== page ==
If you appreciate this interview, be sure to follow Blaze Books on Facebook and Twitter.

Give us a brief synopsis of your newly updated book, “Passing Parade: Obituaries & Appreciations.“

Steyn: Well my big books in recent years have been on the big geopolitical, socio-economic picture. A lot of statistics, lot of numbers, lot of big picture stuff. “America Alone” is essentially a book about demography – I mean I got a best-selling book about demography which doesn’t happen very often, but it’s about fertility rates, really. “After America” in some ways is about debt – it’s about multi-trillion dollar numbers. And they’re all big picture things, but for me the real pleasure is writing about people, and reminding yourself…that it’s not all fertility rates and debt/GDP ratios, but that at the right moment of history, one individual can make a difference. And the people in this book are people who made a difference. That can be in the sense of winning the Cold War like Ronald Reagan did, or it can be in the sense of William Mitchell, who’s the guy who invented Cool Whip…I like writing obituaries. The only thing I would say is that it’s hard to write about people you…you can’t be entirely negative or hateful about people. There’s gotta be something in there [within the person] that you respond to.

And it’s interesting – even someone like Romano Mussolini, who is the Mussolini’s son – Il Duche – the big-time fascist dictator of Italy…Romano Mussolini was a jazz pianist of all things, and I met him once when he came to play in London. His group was called the “Romano Mussolini All Stars.” And after the war in Italy, his dad had been hung from a lamppost, the bottom had dropped out of the dictating business, but Romano got to be the jazz pianist that he’d always wanted to be. But he thought the Mussolini name wouldn’t go well, so he changed his name to the equivalent of “Romano Smith and His Trio.” And nobody came to see him. And then he discovered that actually, the Romano Mussolini All Stars, that that was actually quite a draw with the jazz crowd. But there’s even in that – as I said, Mussolini wound up hanging from a lamppost when they caught up with him with his mistress, but even…the final anecdote about that is that the last time Romano saw his dad, when his time had almost run out, and everybody was catching up with him, and his dad came in effectively to say “Goodbye…” he didn’t know it would be the last time he saw him and he asked him to play some music from Franz Lehár, from The Merry Widow. And just that, even in the…just that little vignette is like a very poignant, human moment, in the life of someone who a couple weeks later was hanging from that lamppost.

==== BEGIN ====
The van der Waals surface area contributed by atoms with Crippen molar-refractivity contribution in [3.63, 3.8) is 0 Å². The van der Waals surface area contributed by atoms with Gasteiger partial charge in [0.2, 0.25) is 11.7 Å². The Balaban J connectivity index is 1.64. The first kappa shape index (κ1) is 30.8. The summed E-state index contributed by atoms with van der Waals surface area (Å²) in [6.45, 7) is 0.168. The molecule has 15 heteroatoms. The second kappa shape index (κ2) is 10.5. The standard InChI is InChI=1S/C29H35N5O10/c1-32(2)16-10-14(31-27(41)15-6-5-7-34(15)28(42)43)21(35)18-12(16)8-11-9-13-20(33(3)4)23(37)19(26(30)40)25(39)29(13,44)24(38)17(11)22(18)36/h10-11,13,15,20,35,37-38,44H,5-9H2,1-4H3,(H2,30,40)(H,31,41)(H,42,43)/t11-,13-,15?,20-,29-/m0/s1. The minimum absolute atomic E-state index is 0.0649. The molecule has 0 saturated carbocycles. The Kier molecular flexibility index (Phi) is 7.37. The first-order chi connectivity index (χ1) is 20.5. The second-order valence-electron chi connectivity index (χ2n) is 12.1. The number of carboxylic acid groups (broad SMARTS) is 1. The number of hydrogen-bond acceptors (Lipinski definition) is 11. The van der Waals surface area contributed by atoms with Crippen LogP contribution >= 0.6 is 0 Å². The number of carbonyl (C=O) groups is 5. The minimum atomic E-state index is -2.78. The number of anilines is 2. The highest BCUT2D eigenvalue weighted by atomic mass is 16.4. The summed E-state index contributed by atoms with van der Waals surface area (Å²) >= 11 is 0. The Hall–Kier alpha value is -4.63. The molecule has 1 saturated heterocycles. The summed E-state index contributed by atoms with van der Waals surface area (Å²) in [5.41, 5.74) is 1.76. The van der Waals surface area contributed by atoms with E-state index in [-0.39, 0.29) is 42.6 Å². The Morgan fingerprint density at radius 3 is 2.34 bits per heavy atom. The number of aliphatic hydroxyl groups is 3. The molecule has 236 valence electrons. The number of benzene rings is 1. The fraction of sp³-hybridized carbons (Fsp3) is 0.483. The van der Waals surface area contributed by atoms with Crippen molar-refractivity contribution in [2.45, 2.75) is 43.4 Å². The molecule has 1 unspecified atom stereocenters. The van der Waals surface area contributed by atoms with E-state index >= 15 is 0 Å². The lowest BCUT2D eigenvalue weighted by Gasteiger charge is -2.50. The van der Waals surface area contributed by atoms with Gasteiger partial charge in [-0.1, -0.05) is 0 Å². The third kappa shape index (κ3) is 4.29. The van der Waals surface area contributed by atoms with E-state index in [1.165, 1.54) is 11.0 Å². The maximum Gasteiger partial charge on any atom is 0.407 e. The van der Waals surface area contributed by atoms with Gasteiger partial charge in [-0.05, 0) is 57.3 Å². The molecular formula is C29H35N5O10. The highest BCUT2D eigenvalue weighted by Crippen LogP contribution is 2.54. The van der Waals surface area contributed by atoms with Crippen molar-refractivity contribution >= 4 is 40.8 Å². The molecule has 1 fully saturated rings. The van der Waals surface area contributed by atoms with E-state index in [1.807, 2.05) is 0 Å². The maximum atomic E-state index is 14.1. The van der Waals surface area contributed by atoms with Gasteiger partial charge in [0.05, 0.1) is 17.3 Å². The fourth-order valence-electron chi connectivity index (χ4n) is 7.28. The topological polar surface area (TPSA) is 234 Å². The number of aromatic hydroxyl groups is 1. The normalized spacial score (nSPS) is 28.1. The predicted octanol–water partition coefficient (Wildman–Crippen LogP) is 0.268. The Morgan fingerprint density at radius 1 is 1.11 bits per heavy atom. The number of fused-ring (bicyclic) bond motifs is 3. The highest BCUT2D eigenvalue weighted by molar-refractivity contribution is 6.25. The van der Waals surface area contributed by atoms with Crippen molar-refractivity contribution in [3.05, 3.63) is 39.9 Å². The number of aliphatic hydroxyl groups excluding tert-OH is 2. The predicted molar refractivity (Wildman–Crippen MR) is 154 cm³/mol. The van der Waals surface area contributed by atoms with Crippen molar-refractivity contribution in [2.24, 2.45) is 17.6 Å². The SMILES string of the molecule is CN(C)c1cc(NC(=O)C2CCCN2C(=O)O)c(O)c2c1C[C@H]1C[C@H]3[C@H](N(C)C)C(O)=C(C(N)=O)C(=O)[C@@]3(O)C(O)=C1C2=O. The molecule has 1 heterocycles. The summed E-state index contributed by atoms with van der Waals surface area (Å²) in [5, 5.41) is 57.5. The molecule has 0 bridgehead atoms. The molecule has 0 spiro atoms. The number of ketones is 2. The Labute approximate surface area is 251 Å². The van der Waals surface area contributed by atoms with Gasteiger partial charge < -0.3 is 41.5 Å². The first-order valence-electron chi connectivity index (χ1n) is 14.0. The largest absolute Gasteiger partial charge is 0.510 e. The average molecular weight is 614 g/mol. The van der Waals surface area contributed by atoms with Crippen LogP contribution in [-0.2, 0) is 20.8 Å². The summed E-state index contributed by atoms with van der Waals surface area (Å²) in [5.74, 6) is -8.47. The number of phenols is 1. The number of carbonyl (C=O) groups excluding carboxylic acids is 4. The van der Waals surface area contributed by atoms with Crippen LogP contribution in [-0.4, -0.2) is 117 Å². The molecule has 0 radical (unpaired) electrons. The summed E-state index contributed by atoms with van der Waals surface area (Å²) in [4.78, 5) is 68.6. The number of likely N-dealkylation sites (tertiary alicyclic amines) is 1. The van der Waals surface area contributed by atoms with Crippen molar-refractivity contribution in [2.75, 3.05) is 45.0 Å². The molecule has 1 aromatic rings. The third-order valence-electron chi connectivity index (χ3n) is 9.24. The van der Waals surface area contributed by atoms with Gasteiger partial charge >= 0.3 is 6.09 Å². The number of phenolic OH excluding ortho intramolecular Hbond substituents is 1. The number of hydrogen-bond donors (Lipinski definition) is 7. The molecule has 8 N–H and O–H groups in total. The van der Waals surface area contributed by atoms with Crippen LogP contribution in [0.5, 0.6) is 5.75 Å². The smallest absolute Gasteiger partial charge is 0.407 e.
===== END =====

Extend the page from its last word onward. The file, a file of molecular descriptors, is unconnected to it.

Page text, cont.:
I think you always have to if you’re writing – even if you’re writing about – whoever it is, there’s gotta be some little way into the story that makes them human.

And you know as bad as things are – when I think back to that time for example, and I think when Neville Chamberlain was forced out of the prime ministership in the spring of 1940, if the Tory party had picked Lord Halifax instead of Winston Churchill, the entire history of the 20th century would have been different. And so the lesson you draw…we’re in New York City…Winston Churchill was almost hit by a car crossing 5th Avenue in 1932 or whatever it was – if that taxicab had actually left the tread marks over Winston Churchill — again the entire history of the second half of the 20th century would have been different. And so the lesson you draw from that is that yes the debt numbers are bad, yes the demographic numbers are bad, yes all the big picture stuff, the trends, the macroeconomic stuff is all bad, but even so, one man, the right man at the right moment can make all the difference…extraordinary people can make all the difference.

One of the obituaries that I thought interesting was Strom Thurmond’s. Give some readers insight into the story in which you were stuck in an elevator between Barbara Boxer and Strom Thurmond.

Steyn: I was covering the impeachment trial of President Clinton, which was the first time I’d been exposed close up to the United States Senate, which is not a lovely site. And one of the few interesting things as that trial wore on was actually Strom Thurmond because he – Clinton had the sort of two sexpot lady lawyers – and Strom Thurmond used to bring candy for them each day, and then press them with his 112-year old lizard-like hands into their fingers. And you could see the women were like, fatally taken aback by this, but at a certain level they understood that this was what it was gonna take to prevent their guy from being removed from office. And in the end, Strom did not vote to remove Clinton from office, in part I do believe because he had the hots for those lawyers.